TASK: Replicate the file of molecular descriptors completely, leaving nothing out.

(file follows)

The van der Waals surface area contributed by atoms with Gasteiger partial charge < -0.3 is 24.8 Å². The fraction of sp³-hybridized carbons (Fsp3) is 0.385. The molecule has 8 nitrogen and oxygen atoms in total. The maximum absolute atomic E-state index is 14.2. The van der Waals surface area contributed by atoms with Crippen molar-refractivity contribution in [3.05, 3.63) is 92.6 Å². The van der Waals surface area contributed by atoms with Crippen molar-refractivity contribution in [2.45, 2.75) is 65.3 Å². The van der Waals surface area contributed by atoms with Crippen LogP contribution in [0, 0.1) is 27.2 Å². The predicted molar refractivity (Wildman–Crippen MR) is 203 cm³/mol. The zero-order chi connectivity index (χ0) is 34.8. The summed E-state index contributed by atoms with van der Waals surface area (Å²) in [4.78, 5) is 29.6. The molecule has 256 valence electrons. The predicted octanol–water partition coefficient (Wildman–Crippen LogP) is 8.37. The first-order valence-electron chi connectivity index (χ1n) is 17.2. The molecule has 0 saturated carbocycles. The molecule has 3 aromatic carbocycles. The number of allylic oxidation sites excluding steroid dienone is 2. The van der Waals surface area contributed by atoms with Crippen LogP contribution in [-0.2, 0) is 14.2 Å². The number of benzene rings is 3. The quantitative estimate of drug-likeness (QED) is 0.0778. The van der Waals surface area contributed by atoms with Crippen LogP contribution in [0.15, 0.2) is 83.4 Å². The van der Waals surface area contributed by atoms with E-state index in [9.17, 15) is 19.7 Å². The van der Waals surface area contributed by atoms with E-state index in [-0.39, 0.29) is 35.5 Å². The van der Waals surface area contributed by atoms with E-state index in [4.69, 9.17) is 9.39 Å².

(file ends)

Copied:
The van der Waals surface area contributed by atoms with Gasteiger partial charge < -0.3 is 24.8 Å². The fraction of sp³-hybridized carbons (Fsp3) is 0.385. The molecule has 8 nitrogen and oxygen atoms in total. The maximum absolute atomic E-state index is 14.2. The van der Waals surface area contributed by atoms with Crippen molar-refractivity contribution in [3.05, 3.63) is 92.6 Å². The van der Waals surface area contributed by atoms with Crippen molar-refractivity contribution in [2.45, 2.75) is 65.3 Å². The van der Waals surface area contributed by atoms with Crippen LogP contribution in [0, 0.1) is 27.2 Å². The predicted molar refractivity (Wildman–Crippen MR) is 203 cm³/mol. The zero-order chi connectivity index (χ0) is 34.8. The summed E-state index contributed by atoms with van der Waals surface area (Å²) in [4.78, 5) is 29.6. The molecule has 256 valence electrons. The predicted octanol–water partition coefficient (Wildman–Crippen LogP) is 8.37. The first-order valence-electron chi connectivity index (χ1n) is 17.2. The molecule has 0 saturated carbocycles. The molecule has 3 aromatic carbocycles. The number of allylic oxidation sites excluding steroid dienone is 2. The van der Waals surface area contributed by atoms with Crippen LogP contribution in [-0.2, 0) is 14.2 Å². The number of benzene rings is 3. The quantitative estimate of drug-likeness (QED) is 0.0778. The van der Waals surface area contributed by atoms with Crippen LogP contribution in [0.15, 0.2) is 83.4 Å². The van der Waals surface area contributed by atoms with E-state index in [9.17, 15) is 19.7 Å². The van der Waals surface area contributed by atoms with E-state index in [-0.39, 0.29) is 35.5 Å². The van der Waals surface area contributed by atoms with E-state index in [4.69, 9.17) is 9.39 Å².